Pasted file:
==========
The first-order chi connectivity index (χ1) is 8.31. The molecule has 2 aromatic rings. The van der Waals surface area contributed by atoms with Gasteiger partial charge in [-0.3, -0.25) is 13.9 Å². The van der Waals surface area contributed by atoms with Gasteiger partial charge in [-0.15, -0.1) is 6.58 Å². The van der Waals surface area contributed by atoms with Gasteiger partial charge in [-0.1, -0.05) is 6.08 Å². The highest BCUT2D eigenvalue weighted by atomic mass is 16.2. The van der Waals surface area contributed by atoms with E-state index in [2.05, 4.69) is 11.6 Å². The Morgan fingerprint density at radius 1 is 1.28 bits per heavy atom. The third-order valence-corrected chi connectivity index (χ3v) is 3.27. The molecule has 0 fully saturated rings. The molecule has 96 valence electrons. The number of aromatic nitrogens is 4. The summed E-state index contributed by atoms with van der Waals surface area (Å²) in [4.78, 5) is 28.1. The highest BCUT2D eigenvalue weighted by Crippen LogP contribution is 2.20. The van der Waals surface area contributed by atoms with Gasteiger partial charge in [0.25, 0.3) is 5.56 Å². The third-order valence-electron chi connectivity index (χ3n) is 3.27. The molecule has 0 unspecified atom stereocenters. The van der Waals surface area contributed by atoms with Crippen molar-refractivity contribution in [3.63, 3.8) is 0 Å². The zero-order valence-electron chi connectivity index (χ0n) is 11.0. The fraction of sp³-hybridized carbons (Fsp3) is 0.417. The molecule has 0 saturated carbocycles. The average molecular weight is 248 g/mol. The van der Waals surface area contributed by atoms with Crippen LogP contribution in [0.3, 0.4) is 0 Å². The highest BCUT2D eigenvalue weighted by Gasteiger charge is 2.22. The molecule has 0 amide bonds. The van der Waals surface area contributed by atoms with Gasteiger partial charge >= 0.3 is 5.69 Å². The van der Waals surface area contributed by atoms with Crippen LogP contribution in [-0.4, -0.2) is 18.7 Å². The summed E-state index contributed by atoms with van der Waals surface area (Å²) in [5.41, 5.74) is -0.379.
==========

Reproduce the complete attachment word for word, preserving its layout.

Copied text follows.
The first-order chi connectivity index (χ1) is 8.31. The molecule has 2 aromatic rings. The van der Waals surface area contributed by atoms with Gasteiger partial charge in [-0.3, -0.25) is 13.9 Å². The van der Waals surface area contributed by atoms with Gasteiger partial charge in [-0.15, -0.1) is 6.58 Å². The van der Waals surface area contributed by atoms with Gasteiger partial charge in [-0.1, -0.05) is 6.08 Å². The highest BCUT2D eigenvalue weighted by atomic mass is 16.2. The van der Waals surface area contributed by atoms with E-state index in [2.05, 4.69) is 11.6 Å². The Morgan fingerprint density at radius 1 is 1.28 bits per heavy atom. The third-order valence-corrected chi connectivity index (χ3v) is 3.27. The molecule has 0 fully saturated rings. The molecule has 96 valence electrons. The number of aromatic nitrogens is 4. The summed E-state index contributed by atoms with van der Waals surface area (Å²) in [4.78, 5) is 28.1. The highest BCUT2D eigenvalue weighted by Crippen LogP contribution is 2.20. The van der Waals surface area contributed by atoms with Gasteiger partial charge in [0.25, 0.3) is 5.56 Å². The third-order valence-electron chi connectivity index (χ3n) is 3.27. The molecule has 0 unspecified atom stereocenters. The van der Waals surface area contributed by atoms with Crippen molar-refractivity contribution in [3.63, 3.8) is 0 Å². The zero-order valence-electron chi connectivity index (χ0n) is 11.0. The fraction of sp³-hybridized carbons (Fsp3) is 0.417. The molecule has 0 saturated carbocycles. The average molecular weight is 248 g/mol. The van der Waals surface area contributed by atoms with Crippen LogP contribution in [0.3, 0.4) is 0 Å². The highest BCUT2D eigenvalue weighted by Gasteiger charge is 2.22. The molecule has 0 amide bonds. The van der Waals surface area contributed by atoms with Gasteiger partial charge >= 0.3 is 5.69 Å². The van der Waals surface area contributed by atoms with Crippen LogP contribution in [-0.4, -0.2) is 18.7 Å². The summed E-state index contributed by atoms with van der Waals surface area (Å²) in [5.41, 5.74) is -0.379.